College Football Coaching Carousel First Impressions, From Hugh Freeze To Trent Dilfer

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When Nebraska hired Scott Frost after the 2017 college football season, I thought the Huskers hit a home run. Five years later, they are hiring another coach because Frost was a complete failure as head coach of his alma mater.

This is not to say I’m always wrong because, let’s face it, I’m normally right.

But it is an illustration of how sometimes everyone can get it wrong. Because everyone loved the Frost hire at Nebraska. Everyone made a confused face when Bryan Harsin was hired at Auburn. And everyone was right to be confused. Hindsight is a powerful thing. But screw hindsight. Here are my snap judgments on every CFB hire up to this point.  

Auburn: Hugh Freeze | Judgment: Makes Sense 

I applaud the delightfully rogue nature of the Auburn football program. Only the Tigers could try to sell an attempted coup of a head coach over a consensual affair in one year while also selling the hiring of a coach that used another SEC school’s resources to procure prostitutes the next. It’s the “Loveliest Little Village on the Plains” for a reason.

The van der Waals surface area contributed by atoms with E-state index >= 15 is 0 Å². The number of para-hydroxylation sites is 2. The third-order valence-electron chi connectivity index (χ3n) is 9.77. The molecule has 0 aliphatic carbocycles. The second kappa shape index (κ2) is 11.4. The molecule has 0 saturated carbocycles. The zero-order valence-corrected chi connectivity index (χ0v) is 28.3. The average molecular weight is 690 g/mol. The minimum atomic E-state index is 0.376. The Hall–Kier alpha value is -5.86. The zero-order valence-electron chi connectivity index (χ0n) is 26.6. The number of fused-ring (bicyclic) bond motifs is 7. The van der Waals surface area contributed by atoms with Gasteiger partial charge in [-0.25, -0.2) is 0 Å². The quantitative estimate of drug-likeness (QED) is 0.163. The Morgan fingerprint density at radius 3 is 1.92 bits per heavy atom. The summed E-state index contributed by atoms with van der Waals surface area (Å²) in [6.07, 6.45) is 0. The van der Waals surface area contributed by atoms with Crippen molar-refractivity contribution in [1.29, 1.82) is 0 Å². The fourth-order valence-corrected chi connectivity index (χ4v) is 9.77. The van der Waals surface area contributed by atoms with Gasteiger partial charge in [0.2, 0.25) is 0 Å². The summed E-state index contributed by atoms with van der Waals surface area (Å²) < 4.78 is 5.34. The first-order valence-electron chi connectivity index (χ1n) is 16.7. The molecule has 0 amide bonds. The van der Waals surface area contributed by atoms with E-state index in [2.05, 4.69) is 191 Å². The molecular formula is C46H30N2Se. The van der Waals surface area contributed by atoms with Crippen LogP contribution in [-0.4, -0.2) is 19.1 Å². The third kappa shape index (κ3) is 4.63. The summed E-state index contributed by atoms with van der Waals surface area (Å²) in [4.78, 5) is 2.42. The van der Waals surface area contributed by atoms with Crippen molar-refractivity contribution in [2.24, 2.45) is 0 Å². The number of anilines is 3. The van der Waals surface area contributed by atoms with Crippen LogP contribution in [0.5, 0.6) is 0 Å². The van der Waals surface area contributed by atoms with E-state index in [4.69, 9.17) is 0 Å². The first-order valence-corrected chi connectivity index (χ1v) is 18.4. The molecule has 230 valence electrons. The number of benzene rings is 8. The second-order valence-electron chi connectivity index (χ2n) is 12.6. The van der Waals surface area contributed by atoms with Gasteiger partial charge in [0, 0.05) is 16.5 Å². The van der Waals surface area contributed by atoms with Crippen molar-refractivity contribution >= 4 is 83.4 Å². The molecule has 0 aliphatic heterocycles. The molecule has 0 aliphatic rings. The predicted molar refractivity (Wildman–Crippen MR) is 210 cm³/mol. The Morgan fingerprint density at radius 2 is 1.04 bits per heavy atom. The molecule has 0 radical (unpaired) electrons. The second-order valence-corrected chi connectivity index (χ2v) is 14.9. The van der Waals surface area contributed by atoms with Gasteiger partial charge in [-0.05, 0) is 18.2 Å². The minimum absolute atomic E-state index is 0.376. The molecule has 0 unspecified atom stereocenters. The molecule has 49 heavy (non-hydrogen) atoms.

I don’t care about Hugh Freeze’s personal errors in judgment and think the guy can coach offensive football. Auburn shouldn’t either. It’s just hilarious when balanced against what was taking place earlier this year. The ceiling for the Auburn hire was always Lane Kiffin. He passed. The floor was always Hugh Freeze. He would have crawled on broken glass from Jerry Falwell U to lead a War Eagle chant. The truth of this ceiling and floor is there may not be a big separation between Freeze and Kiffin. Freeze won big at Ole Miss, recruited bigger, and famously beat the great Nick Saban twice. Now he gets to lead Saban’s archrival.

This is a solid hire for Auburn and one that should pay immediate dividends with a fun and fast-paced offense.  

Wisconsin: Luke Fickell | Judgment: Winner, Winner, Bratwurst Dinner